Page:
24.  DFNB44, a Novel Autosomal Recessive Non-Syndromic Hearing Impairment Locus, Maps to Chromosome 7p14.1-q11.22 
Human heredity  2004;57(4):195-199.
The genetic etiology for many forms of hearing impairment (HI) is very diverse. Non-syndromic HI (NSHI) is one of the most heterogeneous traits known. Autosomal recessive forms of prelingual HI account for ∼75% of hereditary cases. A novel autosomal recessive NSHI locus, DFNB44, was mapped to a 20.9 cM genetic interval on chromosome 7p14.1-q11.22, according to the Marshfield genetic map, in a consanguineous Pakistani family. Multipoint linkage analysis resulted in a maximum LOD score of 5.0 at marker D7S1818. The 3-unit support interval ranged from marker D7S2209 to marker D7S2435, spanning a 30.1 Mb region on the sequence-based physical map.
PMCID: PMC2920138  PMID: 15583425
7p14.1-q11.22; DFNB44; Non-syndromic hearing impairment; Pakistan
25.  SimPed: A Simulation Program to Generate Haplotype and Genotype Data for Pedigree Structures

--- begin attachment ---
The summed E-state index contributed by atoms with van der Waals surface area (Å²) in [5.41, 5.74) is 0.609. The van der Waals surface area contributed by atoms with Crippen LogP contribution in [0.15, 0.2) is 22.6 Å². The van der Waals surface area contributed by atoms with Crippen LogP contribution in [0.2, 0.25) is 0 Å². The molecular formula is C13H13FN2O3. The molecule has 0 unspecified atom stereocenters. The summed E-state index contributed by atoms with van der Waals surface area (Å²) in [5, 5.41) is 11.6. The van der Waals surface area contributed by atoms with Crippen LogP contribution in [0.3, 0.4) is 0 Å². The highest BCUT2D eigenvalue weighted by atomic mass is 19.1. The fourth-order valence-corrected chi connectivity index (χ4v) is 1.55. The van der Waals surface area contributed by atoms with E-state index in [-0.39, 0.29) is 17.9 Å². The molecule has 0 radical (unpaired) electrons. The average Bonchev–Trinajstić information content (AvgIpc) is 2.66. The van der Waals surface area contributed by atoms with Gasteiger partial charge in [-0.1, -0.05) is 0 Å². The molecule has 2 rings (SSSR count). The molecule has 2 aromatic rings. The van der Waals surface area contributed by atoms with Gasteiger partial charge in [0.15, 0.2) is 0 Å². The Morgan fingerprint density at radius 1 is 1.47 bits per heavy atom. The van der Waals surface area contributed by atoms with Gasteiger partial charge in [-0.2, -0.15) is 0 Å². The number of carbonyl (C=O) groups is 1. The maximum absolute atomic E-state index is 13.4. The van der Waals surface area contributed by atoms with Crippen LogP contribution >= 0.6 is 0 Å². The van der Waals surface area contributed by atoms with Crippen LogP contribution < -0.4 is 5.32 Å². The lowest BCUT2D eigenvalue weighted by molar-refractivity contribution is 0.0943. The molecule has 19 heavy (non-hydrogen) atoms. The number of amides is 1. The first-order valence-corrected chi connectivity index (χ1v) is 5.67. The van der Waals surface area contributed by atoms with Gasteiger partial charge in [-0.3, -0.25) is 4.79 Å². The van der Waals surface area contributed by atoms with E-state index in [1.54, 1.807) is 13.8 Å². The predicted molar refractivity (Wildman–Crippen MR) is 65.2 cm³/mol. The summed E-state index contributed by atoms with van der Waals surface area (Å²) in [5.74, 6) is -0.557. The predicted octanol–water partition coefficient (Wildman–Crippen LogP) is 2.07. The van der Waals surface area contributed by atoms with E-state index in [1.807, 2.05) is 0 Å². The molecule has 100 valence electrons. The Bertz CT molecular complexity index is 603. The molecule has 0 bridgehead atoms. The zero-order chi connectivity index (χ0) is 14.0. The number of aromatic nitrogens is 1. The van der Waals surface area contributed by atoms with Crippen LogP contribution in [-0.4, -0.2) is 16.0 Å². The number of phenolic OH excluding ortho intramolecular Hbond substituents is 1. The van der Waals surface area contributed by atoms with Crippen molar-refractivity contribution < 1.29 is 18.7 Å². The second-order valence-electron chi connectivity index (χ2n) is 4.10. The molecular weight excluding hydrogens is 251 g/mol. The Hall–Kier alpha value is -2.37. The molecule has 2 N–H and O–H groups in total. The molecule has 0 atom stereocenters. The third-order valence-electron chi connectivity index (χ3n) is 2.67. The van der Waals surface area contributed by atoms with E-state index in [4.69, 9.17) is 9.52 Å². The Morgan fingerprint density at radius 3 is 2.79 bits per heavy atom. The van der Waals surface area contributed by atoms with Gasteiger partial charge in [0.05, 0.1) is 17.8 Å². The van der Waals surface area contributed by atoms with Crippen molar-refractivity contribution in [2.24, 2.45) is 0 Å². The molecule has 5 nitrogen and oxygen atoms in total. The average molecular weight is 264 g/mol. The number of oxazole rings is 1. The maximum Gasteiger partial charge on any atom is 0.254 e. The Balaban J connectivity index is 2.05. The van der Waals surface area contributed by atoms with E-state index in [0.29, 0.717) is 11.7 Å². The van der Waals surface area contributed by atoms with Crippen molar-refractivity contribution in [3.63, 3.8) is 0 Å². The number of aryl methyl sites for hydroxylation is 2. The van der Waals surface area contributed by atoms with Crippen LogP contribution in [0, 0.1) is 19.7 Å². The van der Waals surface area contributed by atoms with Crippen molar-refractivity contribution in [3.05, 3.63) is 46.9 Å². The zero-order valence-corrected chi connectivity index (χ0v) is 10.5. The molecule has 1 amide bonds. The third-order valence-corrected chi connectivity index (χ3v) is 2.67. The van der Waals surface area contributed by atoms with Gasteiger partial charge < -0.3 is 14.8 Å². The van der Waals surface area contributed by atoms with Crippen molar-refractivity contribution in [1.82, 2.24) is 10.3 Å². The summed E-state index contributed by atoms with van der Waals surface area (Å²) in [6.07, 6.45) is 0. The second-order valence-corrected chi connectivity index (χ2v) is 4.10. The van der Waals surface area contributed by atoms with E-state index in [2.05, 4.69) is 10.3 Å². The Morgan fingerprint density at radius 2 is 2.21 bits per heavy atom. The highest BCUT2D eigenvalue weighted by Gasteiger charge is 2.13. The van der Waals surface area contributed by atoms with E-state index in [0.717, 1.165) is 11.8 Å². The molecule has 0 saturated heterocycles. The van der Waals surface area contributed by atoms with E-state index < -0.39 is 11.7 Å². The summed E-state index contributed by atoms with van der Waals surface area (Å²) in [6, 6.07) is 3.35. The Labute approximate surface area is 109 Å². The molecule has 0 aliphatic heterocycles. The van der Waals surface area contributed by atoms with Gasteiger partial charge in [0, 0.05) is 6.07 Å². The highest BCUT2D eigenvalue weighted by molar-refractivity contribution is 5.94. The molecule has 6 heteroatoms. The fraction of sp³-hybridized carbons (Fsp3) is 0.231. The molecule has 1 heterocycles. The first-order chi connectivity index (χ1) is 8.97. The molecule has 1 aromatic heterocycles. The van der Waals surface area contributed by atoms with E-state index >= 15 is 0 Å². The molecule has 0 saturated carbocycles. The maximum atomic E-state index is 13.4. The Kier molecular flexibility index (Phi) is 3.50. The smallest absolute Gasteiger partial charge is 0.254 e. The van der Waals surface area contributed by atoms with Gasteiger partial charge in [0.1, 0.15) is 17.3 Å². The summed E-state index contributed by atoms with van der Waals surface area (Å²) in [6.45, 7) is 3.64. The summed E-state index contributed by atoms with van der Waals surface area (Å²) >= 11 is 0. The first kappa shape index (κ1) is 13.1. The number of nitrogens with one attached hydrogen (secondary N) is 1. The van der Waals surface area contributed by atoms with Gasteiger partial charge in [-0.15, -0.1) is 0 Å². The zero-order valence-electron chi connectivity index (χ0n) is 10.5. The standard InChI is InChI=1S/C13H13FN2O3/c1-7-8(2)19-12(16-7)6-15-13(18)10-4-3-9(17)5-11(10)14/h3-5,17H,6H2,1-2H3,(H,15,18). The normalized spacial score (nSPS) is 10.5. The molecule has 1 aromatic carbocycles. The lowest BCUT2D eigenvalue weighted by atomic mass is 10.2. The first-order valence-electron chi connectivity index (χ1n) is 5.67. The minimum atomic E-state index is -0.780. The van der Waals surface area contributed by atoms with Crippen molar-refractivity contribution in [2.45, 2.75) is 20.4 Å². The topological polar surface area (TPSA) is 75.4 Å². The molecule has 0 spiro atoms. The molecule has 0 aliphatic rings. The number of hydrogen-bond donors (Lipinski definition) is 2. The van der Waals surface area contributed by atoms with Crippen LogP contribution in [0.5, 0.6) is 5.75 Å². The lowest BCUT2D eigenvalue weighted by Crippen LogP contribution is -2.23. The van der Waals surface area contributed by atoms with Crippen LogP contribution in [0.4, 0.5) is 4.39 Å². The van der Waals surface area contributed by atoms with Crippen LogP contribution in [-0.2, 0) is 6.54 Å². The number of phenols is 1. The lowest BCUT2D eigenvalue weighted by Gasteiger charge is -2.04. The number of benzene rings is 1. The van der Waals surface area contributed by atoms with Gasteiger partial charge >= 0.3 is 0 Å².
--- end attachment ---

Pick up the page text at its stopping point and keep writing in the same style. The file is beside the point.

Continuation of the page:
Human heredity  2005;60(2):119-122.
With the widespread availability of SNP genotype data, there is great interest in analyzing pedigree haplotype data. Intermarker linkage disequilibrium for micro-satellite markers is usually low due to their physical distance; however, for dense maps of SNP markers, there can be strong linkage disequilibrium between marker loci. Linkage analysis (parametric and nonparametric) and family-based association studies are currently being carried out using dense maps of SNP marker loci. Monte Carlo methods are often used for both linkage and association studies; however, to date there are no programs available which can generate haplotype and/or genotype data consisting of a large number of loci for pedigree structures. SimPed is a program that quickly generates haplotype and/or genotype data for pedigrees of virtually any size and complexity. Marker data either in linkage disequilibrium or equilibrium can be generated for greater than 20,000 diallelic or multiallelic marker loci. Haplotypes and/or genotypes are generated for pedigree structures using specified genetic map distances and haplotype and/or allele frequencies. The simulated data generated by SimPed is useful for a variety of purposes, including evaluating methods that estimate haplotype frequencies for pedigree data, evaluating type I error due to intermarker linkage disequilibrium and estimating empirical p values for linkage and family-based association studies.
PMCID: PMC2909095  PMID: 16224189
Simulation; Pedigree structure; Type I error; Empirical p values